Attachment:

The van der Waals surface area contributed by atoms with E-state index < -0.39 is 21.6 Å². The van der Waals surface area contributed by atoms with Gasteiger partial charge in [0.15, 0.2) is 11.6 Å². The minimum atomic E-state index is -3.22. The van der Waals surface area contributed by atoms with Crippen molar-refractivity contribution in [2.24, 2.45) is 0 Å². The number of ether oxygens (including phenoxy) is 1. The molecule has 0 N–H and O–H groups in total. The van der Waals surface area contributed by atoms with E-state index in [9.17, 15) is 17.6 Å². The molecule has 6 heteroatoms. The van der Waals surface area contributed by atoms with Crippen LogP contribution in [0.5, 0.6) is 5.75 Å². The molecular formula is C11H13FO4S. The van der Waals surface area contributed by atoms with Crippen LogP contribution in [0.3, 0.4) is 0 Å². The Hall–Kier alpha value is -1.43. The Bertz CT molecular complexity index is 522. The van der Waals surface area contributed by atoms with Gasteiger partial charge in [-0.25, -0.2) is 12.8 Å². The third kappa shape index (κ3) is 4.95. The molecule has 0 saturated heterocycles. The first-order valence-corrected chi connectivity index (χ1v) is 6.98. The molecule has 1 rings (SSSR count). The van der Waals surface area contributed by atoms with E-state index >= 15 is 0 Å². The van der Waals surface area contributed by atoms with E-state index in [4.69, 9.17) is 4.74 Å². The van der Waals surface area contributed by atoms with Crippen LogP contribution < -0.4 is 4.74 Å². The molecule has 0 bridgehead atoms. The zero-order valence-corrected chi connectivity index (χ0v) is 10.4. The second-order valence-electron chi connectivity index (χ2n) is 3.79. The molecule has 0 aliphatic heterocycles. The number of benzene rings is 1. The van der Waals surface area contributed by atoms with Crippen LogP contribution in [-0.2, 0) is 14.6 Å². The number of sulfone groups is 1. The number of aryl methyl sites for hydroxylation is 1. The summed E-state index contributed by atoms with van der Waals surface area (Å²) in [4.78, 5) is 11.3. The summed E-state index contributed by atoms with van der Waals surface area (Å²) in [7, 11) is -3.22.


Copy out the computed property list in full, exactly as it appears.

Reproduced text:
The van der Waals surface area contributed by atoms with E-state index < -0.39 is 21.6 Å². The van der Waals surface area contributed by atoms with Gasteiger partial charge in [0.15, 0.2) is 11.6 Å². The minimum atomic E-state index is -3.22. The van der Waals surface area contributed by atoms with Crippen molar-refractivity contribution in [2.24, 2.45) is 0 Å². The number of ether oxygens (including phenoxy) is 1. The molecule has 0 N–H and O–H groups in total. The van der Waals surface area contributed by atoms with E-state index in [9.17, 15) is 17.6 Å². The molecule has 6 heteroatoms. The van der Waals surface area contributed by atoms with Crippen LogP contribution in [0.5, 0.6) is 5.75 Å². The molecular formula is C11H13FO4S. The van der Waals surface area contributed by atoms with Crippen LogP contribution in [0.3, 0.4) is 0 Å². The Hall–Kier alpha value is -1.43. The Bertz CT molecular complexity index is 522. The van der Waals surface area contributed by atoms with Gasteiger partial charge in [-0.25, -0.2) is 12.8 Å². The third kappa shape index (κ3) is 4.95. The molecule has 0 saturated heterocycles. The first-order valence-corrected chi connectivity index (χ1v) is 6.98. The molecule has 1 rings (SSSR count). The van der Waals surface area contributed by atoms with E-state index >= 15 is 0 Å². The van der Waals surface area contributed by atoms with E-state index in [4.69, 9.17) is 4.74 Å². The van der Waals surface area contributed by atoms with Crippen LogP contribution < -0.4 is 4.74 Å². The molecule has 0 bridgehead atoms. The zero-order valence-corrected chi connectivity index (χ0v) is 10.4. The second-order valence-electron chi connectivity index (χ2n) is 3.79. The molecule has 0 aliphatic heterocycles. The number of benzene rings is 1. The van der Waals surface area contributed by atoms with Crippen LogP contribution in [-0.2, 0) is 14.6 Å². The number of sulfone groups is 1. The number of aryl methyl sites for hydroxylation is 1. The summed E-state index contributed by atoms with van der Waals surface area (Å²) in [4.78, 5) is 11.3. The summed E-state index contributed by atoms with van der Waals surface area (Å²) in [7, 11) is -3.22.